The Fright Stuff

Void Spaces in Horror, or Why a Little Terrible Nothingness is a Good Thing!

Hey‌ ‌there‌ horror fans, ‌I’m‌ ‌Jessica‌ ‌Avery‌ ‌and‌ ‌I’ll‌ ‌be‌ ‌delivering‌ ‌your‌ ‌weekly‌ ‌brief‌ ‌of‌ ‌all‌ ‌that’s‌ ‌ghastly‌ ‌and‌ ‌grim‌ ‌in‌ ‌the‌ ‌world‌ ‌of‌ ‌Horror.‌ ‌Whether‌ ‌you’re‌ ‌looking‌ ‌for‌ ‌a‌ ‌backlist‌ ‌book‌ ‌that‌ ‌will‌ ‌give‌‌ you‌ ‌the‌ ‌willies,‌ ‌a‌ ‌terrifying‌ ‌new‌ ‌release,‌ ‌or‌ ‌the‌ ‌latest‌ ‌in‌ ‌horror‌ ‌community‌ ‌news,‌ ‌you’ll‌ ‌find‌ ‌it‌ ‌here‌ in‌ ‌The‌ ‌Fright‌ ‌Stuff.

As readers, we know that when life gets overwhelming and we need to escape, the best thing to do is pick up a book. As horror readers, we know that the terror of a good horror book adds a needed factor of catharsis to our escapism. So when things get stressful (not that I could possibly think of a reason that things might have been stressful here in the U.S. this last week…), the obvious choice is to reach for a horror book.

But there are definitely certain horror books that work best for me when I really need a reprieve. I’m talking, of course, about the terrible, soothing call of the void.

Bookish Goods

go away i'm reading skeleton blanket from everythingafterco

Go Away I’m Reading Skeleton Blanket by EverythingAfterCo

In keeping with this week’s theme of escaping from the world, may I suggest this delightful blanket that will warn away all would-be intruders on your reading time? Made of crushed velvet and lined with sherpa, it’s the perfect cozy blanket to cocoon yourself in when you need a little time away from life to read. Let others interrupt you at their peril! They have been duly warned.


New Releases

cover of strega by johanne lykke holm

Strega by Johanne Lykke Holm, translated by Saskia Vogel

You know when you stumble on a subset of horror and it just becomes an instant obsession? That’s how I feel about alpine horror. So when I spotted Strega on Nightfire’s 2022 horror list, I made a point of preordering a copy straight off. The Olympic Hotel is set high in the mountains, above the tiny village of Strega, and it’s to the Olympic that nine young women, including 19 year old Rafa, are sent to work, preparing the hotel for guests that, inexplicably, never seem to arrive. Until they do, vanishing as quickly as they arrived and leaving only eight young women in their wake.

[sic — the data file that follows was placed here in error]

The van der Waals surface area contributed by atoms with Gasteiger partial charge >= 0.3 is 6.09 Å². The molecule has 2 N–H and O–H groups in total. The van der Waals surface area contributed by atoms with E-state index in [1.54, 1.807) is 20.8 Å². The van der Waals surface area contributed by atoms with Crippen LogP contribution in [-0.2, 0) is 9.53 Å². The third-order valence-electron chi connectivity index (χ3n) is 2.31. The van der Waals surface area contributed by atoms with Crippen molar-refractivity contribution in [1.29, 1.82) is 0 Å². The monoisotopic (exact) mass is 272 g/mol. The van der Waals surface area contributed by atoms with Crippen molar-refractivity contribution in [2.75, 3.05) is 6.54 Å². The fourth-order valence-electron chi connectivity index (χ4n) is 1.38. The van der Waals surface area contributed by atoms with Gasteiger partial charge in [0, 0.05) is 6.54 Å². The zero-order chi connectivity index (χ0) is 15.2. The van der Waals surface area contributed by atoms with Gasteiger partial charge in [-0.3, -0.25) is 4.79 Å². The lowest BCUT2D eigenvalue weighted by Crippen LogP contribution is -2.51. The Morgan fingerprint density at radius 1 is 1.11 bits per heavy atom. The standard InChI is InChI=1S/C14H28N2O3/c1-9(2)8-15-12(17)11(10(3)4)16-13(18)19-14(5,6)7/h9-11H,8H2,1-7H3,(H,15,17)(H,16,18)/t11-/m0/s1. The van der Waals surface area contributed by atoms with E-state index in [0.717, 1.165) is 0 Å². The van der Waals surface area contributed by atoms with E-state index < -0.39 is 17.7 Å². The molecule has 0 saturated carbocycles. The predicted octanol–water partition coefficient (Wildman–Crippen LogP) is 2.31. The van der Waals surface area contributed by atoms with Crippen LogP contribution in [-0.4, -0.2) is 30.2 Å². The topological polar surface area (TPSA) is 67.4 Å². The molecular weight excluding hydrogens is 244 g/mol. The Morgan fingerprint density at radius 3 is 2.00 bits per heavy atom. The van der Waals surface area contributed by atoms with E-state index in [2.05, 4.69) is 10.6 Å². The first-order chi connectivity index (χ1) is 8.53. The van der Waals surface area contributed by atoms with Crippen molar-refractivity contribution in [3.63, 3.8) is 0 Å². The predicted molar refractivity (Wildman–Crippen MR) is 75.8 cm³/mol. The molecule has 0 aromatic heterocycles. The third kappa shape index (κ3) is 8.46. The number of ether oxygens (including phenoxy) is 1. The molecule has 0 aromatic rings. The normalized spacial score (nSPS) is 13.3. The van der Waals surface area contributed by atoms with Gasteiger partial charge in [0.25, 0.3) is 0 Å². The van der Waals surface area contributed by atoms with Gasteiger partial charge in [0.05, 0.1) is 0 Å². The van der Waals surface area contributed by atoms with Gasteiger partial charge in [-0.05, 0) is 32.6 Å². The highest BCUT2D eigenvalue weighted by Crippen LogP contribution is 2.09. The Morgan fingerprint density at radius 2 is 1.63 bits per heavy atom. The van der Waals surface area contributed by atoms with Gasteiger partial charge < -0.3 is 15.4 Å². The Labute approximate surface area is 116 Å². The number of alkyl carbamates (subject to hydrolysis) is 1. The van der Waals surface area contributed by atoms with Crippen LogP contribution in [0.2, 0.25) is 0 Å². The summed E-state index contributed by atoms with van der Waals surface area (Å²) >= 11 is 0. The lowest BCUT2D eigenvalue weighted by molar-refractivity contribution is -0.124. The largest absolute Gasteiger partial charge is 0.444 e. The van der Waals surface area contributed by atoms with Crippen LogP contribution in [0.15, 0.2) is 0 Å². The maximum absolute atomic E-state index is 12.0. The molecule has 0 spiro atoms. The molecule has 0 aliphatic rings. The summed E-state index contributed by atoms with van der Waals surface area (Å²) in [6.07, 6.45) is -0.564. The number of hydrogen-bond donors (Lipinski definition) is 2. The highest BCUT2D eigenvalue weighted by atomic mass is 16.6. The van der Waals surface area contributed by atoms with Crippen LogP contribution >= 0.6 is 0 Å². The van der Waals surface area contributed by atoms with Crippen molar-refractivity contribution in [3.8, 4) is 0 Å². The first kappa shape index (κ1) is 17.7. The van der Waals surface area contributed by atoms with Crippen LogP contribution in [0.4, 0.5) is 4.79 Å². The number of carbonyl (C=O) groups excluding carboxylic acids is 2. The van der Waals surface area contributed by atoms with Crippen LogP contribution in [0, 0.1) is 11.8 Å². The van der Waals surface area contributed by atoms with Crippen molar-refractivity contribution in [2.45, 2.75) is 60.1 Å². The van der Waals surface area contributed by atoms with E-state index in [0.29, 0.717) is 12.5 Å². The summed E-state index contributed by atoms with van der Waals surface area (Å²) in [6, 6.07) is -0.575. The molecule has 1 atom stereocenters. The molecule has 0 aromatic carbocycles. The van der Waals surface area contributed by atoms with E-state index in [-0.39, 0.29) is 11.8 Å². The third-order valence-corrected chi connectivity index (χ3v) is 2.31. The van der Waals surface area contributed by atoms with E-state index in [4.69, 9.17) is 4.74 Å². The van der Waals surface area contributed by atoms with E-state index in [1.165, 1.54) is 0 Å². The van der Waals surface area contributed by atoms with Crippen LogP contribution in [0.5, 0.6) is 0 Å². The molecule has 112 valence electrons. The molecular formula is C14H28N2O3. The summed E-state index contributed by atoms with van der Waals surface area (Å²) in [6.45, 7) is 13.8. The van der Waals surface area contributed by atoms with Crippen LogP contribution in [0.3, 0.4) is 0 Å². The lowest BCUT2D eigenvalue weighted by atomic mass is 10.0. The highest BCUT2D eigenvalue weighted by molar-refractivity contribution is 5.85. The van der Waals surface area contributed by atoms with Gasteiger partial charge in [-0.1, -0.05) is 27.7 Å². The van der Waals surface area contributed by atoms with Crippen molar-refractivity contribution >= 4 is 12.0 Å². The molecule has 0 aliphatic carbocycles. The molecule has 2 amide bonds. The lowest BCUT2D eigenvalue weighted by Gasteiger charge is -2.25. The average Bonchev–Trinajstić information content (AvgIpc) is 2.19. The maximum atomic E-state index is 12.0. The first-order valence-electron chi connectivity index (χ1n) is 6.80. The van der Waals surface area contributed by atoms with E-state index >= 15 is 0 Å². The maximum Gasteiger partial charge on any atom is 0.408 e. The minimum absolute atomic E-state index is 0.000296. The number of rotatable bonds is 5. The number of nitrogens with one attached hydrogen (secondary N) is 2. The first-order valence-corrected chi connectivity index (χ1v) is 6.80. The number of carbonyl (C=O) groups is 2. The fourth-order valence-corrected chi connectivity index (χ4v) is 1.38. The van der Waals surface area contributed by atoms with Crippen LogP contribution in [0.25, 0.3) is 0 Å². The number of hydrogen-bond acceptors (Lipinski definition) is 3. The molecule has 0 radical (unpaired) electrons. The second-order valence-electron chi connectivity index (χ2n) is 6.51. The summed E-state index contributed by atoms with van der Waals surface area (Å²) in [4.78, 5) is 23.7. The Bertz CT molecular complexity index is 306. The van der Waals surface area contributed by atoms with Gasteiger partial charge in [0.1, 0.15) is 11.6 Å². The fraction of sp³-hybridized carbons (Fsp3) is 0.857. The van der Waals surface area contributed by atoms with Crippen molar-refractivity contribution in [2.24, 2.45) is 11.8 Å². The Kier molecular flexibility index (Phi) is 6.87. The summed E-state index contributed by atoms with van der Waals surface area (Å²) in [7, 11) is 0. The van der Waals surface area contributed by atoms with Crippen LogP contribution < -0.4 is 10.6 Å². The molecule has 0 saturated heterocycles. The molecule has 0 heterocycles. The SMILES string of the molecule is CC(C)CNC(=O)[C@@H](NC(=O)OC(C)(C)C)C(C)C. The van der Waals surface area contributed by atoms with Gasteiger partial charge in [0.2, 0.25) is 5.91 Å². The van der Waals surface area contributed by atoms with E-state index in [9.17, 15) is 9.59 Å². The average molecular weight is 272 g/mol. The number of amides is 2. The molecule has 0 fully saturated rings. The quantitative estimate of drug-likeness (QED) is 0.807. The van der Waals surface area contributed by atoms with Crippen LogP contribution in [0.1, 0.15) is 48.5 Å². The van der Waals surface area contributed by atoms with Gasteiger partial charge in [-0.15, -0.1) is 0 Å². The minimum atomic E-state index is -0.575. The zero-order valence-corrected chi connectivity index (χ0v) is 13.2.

cover of rootwork by tracy cross

Rootwork by Tracy Cross

Rootwork, on the other hand, is for those of you who prefer your stories to be set in warmer climes at far lower altitudes. Set in 1889, it’s about three sisters, Betty, Ann, and Pee Wee, who live in a small parish in Louisiana and spend their summers with their Aunt Theodora. Theodora is a hoodoo practitioner who teaches the sisters the art that has led to her being both respected and feared by the local community. But just as the girls are coming to enjoy their new found skills, their summer takes a tragic turn that will change their lives forever.

For a more comprehensive list, check out our New Books newsletter!

Riot Recommendations

I have always been drawn to void spaces. There’s just something about all that vast nothingness, bereft of life. Silent, still, and empty. The far reaches of space, the depths of the ocean, the lightless caverns of deep caves, the frozen white expanses of the poles. Anywhere where, when it comes to horror, the sheer scale of the space is sharply contrasted with the harrowing claustrophobia of trying to exist somewhere where life does not thrive and is not wanted.